Preliminary analysis of existing control systems for power supply infrastructure
The first task is dedicated to the definition of requirements for architectural patterns including both the power system and the control structures to be studied. The identification of scenarios is mainly driven by requirements from emerging applications, even if known problems of existing applications may also provide relevant inputs. Therefore a preliminary analysis of the existing control systems, of the typology of data and the temporal evolution of the processes they implement is performed at the beginning, by exploiting published material and partners’ experience.
Current control systems are based on a combination of local and centralised (or hierarchical) control, being implemented on SCADA systems. The combination of sensors, evaluation unit and actuators, on top of a hierarchical communication architecture allow different control objectives to be reached, such as voltage and frequency control by management of the electrical loads (shedding) and generation units. Some control loops have long deadlines (compared to the communication latency), while others require reaction within several periods of the 50 Hz power cycle. In current situations, some local control algorithms require no communication, while the centralised approaches require several roundtrip transmissions; hence, they make use of dedicated (expensive) communication lines if the communication latency of the centralised approach is not sufficiently short (e.g. for SPS -special protection systems- and WAMS -wide area measurement systems-).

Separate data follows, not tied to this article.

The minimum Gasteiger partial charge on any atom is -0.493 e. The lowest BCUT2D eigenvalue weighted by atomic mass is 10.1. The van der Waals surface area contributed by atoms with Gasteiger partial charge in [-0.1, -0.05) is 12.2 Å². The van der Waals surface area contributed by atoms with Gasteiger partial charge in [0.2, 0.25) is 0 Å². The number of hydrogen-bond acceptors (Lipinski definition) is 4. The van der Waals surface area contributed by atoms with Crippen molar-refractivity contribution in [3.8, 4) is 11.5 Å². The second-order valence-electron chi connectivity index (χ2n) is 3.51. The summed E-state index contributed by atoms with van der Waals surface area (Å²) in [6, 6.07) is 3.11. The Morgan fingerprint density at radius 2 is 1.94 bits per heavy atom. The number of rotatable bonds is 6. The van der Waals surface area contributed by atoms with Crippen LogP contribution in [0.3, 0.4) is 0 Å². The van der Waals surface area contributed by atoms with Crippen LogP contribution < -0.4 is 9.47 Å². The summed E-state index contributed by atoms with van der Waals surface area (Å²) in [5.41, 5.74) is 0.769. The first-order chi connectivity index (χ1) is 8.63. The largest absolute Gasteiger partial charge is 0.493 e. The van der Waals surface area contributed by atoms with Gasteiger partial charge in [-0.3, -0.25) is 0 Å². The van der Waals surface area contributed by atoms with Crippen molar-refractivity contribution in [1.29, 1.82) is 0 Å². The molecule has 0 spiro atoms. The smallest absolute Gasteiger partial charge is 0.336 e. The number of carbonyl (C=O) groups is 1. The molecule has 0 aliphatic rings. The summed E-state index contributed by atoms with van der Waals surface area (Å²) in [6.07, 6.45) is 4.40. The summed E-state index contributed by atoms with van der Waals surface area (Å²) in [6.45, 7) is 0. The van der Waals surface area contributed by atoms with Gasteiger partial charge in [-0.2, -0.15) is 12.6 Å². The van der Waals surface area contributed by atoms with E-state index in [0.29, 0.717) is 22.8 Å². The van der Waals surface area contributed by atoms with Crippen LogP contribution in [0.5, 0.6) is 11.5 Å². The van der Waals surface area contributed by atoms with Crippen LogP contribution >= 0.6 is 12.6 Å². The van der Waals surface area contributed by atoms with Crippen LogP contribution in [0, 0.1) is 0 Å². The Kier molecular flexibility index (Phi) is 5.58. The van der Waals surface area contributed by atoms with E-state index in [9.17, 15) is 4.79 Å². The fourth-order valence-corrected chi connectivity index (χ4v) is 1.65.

In this task several of these centralised and hierarchical control loops will be analysed as they are typically deployed in existing situations. This analysis will include type and size of data that is exchanged, hardware, software and communication technology that is used, control algorithms, timing information (deadlines, latency, jitter), as well as a preliminary analysis of the effects of failures in each of these components on the application (FMEA - failure mode and effect analysis). This analysis should provide sufficient information to allow the modelling of dependencies of the electric power system on the information infrastructure to be started in task 1.3.